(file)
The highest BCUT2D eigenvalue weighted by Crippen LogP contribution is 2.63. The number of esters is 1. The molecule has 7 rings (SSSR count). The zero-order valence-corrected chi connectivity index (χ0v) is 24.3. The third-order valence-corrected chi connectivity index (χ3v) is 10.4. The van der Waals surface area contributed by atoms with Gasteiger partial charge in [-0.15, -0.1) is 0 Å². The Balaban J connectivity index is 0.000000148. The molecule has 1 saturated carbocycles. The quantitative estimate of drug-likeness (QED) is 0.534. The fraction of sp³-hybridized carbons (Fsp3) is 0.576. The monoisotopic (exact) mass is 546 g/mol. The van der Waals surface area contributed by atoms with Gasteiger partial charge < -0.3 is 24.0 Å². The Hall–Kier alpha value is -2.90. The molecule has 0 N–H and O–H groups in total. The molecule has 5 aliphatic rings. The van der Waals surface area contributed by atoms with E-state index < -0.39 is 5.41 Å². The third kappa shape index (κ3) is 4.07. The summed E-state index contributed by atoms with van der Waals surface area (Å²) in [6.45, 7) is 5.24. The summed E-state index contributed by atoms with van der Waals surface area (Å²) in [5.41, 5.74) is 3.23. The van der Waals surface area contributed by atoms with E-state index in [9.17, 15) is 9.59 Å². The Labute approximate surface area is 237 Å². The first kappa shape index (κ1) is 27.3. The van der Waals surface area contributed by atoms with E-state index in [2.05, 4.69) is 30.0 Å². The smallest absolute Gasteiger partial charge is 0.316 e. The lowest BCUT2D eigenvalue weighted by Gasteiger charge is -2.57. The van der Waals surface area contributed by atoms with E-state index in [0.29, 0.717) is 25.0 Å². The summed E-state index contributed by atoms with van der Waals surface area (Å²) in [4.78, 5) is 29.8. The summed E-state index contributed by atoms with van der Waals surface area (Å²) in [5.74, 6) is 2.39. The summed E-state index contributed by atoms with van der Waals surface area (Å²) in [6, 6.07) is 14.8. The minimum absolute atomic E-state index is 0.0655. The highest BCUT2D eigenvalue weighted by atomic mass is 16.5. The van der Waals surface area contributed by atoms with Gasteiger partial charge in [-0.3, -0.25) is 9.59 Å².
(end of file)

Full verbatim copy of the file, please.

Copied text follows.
The highest BCUT2D eigenvalue weighted by Crippen LogP contribution is 2.63. The number of esters is 1. The molecule has 7 rings (SSSR count). The zero-order valence-corrected chi connectivity index (χ0v) is 24.3. The third-order valence-corrected chi connectivity index (χ3v) is 10.4. The van der Waals surface area contributed by atoms with Gasteiger partial charge in [-0.15, -0.1) is 0 Å². The Balaban J connectivity index is 0.000000148. The molecule has 1 saturated carbocycles. The quantitative estimate of drug-likeness (QED) is 0.534. The fraction of sp³-hybridized carbons (Fsp3) is 0.576. The monoisotopic (exact) mass is 546 g/mol. The van der Waals surface area contributed by atoms with Gasteiger partial charge < -0.3 is 24.0 Å². The Hall–Kier alpha value is -2.90. The molecule has 0 N–H and O–H groups in total. The molecule has 5 aliphatic rings. The van der Waals surface area contributed by atoms with E-state index < -0.39 is 5.41 Å². The third kappa shape index (κ3) is 4.07. The summed E-state index contributed by atoms with van der Waals surface area (Å²) in [6.45, 7) is 5.24. The summed E-state index contributed by atoms with van der Waals surface area (Å²) in [5.41, 5.74) is 3.23. The van der Waals surface area contributed by atoms with E-state index in [9.17, 15) is 9.59 Å². The Labute approximate surface area is 237 Å². The first kappa shape index (κ1) is 27.3. The van der Waals surface area contributed by atoms with E-state index in [2.05, 4.69) is 30.0 Å². The smallest absolute Gasteiger partial charge is 0.316 e. The lowest BCUT2D eigenvalue weighted by Gasteiger charge is -2.57. The van der Waals surface area contributed by atoms with E-state index in [0.29, 0.717) is 25.0 Å². The summed E-state index contributed by atoms with van der Waals surface area (Å²) in [4.78, 5) is 29.8. The summed E-state index contributed by atoms with van der Waals surface area (Å²) in [5.74, 6) is 2.39. The summed E-state index contributed by atoms with van der Waals surface area (Å²) in [6, 6.07) is 14.8. The minimum absolute atomic E-state index is 0.0655. The highest BCUT2D eigenvalue weighted by atomic mass is 16.5. The van der Waals surface area contributed by atoms with Gasteiger partial charge in [-0.3, -0.25) is 9.59 Å².